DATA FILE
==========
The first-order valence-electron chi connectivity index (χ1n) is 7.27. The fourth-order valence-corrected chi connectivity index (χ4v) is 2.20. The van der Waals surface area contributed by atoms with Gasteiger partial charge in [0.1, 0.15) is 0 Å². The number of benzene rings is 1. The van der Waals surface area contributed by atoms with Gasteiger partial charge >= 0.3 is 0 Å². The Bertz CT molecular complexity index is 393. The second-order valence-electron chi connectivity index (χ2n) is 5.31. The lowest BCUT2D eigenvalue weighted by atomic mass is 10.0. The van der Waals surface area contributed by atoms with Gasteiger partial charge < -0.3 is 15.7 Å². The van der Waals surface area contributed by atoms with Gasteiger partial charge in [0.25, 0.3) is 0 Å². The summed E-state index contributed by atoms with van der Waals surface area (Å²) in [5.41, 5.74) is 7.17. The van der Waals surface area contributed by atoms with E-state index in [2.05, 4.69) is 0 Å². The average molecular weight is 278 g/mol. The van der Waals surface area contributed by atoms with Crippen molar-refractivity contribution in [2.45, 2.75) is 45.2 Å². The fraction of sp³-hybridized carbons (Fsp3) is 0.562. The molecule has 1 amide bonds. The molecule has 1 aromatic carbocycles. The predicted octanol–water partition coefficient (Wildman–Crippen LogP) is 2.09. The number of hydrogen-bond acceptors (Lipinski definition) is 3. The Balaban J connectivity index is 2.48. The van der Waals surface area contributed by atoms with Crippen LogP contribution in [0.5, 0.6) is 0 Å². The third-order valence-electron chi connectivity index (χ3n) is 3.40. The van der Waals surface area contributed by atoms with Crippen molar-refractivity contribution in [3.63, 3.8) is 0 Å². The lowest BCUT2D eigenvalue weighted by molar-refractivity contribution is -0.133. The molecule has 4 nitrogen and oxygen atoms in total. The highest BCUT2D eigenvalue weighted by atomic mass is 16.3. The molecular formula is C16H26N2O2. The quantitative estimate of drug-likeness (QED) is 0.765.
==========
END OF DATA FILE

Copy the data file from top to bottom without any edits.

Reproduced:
The first-order valence-electron chi connectivity index (χ1n) is 7.27. The fourth-order valence-corrected chi connectivity index (χ4v) is 2.20. The van der Waals surface area contributed by atoms with Gasteiger partial charge in [0.1, 0.15) is 0 Å². The number of benzene rings is 1. The van der Waals surface area contributed by atoms with Gasteiger partial charge >= 0.3 is 0 Å². The Bertz CT molecular complexity index is 393. The second-order valence-electron chi connectivity index (χ2n) is 5.31. The lowest BCUT2D eigenvalue weighted by atomic mass is 10.0. The van der Waals surface area contributed by atoms with Gasteiger partial charge < -0.3 is 15.7 Å². The van der Waals surface area contributed by atoms with Gasteiger partial charge in [0.25, 0.3) is 0 Å². The summed E-state index contributed by atoms with van der Waals surface area (Å²) in [5.41, 5.74) is 7.17. The van der Waals surface area contributed by atoms with E-state index in [2.05, 4.69) is 0 Å². The average molecular weight is 278 g/mol. The van der Waals surface area contributed by atoms with Crippen molar-refractivity contribution in [2.45, 2.75) is 45.2 Å². The fraction of sp³-hybridized carbons (Fsp3) is 0.562. The molecule has 1 amide bonds. The molecule has 1 aromatic carbocycles. The predicted octanol–water partition coefficient (Wildman–Crippen LogP) is 2.09. The number of hydrogen-bond acceptors (Lipinski definition) is 3. The Balaban J connectivity index is 2.48. The van der Waals surface area contributed by atoms with Crippen LogP contribution in [0.5, 0.6) is 0 Å². The third-order valence-electron chi connectivity index (χ3n) is 3.40. The van der Waals surface area contributed by atoms with Crippen molar-refractivity contribution in [3.63, 3.8) is 0 Å². The lowest BCUT2D eigenvalue weighted by molar-refractivity contribution is -0.133. The molecule has 4 nitrogen and oxygen atoms in total. The highest BCUT2D eigenvalue weighted by atomic mass is 16.3. The molecular formula is C16H26N2O2. The quantitative estimate of drug-likeness (QED) is 0.765.